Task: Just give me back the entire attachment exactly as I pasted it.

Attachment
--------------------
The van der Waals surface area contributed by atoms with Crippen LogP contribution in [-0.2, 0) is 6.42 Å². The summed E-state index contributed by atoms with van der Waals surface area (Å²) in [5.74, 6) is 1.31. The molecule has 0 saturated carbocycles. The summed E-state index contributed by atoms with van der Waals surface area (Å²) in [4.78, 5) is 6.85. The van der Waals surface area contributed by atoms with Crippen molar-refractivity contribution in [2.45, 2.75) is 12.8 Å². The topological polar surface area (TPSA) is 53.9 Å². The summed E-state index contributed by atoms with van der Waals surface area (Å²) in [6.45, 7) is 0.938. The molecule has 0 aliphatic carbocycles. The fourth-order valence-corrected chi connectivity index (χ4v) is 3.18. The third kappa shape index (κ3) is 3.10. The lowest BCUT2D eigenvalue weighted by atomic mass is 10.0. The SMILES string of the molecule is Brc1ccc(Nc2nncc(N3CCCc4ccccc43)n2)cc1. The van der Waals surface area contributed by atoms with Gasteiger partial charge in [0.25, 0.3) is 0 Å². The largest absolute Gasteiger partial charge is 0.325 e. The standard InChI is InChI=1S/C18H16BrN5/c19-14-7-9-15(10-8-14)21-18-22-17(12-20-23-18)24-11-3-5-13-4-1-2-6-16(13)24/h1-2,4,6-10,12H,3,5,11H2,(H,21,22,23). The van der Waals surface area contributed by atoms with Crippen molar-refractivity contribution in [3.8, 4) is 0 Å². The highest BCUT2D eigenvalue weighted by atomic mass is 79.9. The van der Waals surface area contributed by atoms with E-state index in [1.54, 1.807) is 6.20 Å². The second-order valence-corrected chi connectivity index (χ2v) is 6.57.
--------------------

The van der Waals surface area contributed by atoms with Crippen LogP contribution in [-0.2, 0) is 6.42 Å². The summed E-state index contributed by atoms with van der Waals surface area (Å²) in [5.74, 6) is 1.31. The molecule has 0 saturated carbocycles. The summed E-state index contributed by atoms with van der Waals surface area (Å²) in [4.78, 5) is 6.85. The van der Waals surface area contributed by atoms with Crippen molar-refractivity contribution in [2.45, 2.75) is 12.8 Å². The topological polar surface area (TPSA) is 53.9 Å². The summed E-state index contributed by atoms with van der Waals surface area (Å²) in [6.45, 7) is 0.938. The molecule has 0 aliphatic carbocycles. The fourth-order valence-corrected chi connectivity index (χ4v) is 3.18. The third kappa shape index (κ3) is 3.10. The lowest BCUT2D eigenvalue weighted by atomic mass is 10.0. The SMILES string of the molecule is Brc1ccc(Nc2nncc(N3CCCc4ccccc43)n2)cc1. The van der Waals surface area contributed by atoms with Gasteiger partial charge in [0.25, 0.3) is 0 Å². The largest absolute Gasteiger partial charge is 0.325 e. The standard InChI is InChI=1S/C18H16BrN5/c19-14-7-9-15(10-8-14)21-18-22-17(12-20-23-18)24-11-3-5-13-4-1-2-6-16(13)24/h1-2,4,6-10,12H,3,5,11H2,(H,21,22,23). The van der Waals surface area contributed by atoms with Crippen molar-refractivity contribution in [3.8, 4) is 0 Å². The highest BCUT2D eigenvalue weighted by atomic mass is 79.9. The van der Waals surface area contributed by atoms with E-state index in [1.54, 1.807) is 6.20 Å². The second-order valence-corrected chi connectivity index (χ2v) is 6.57.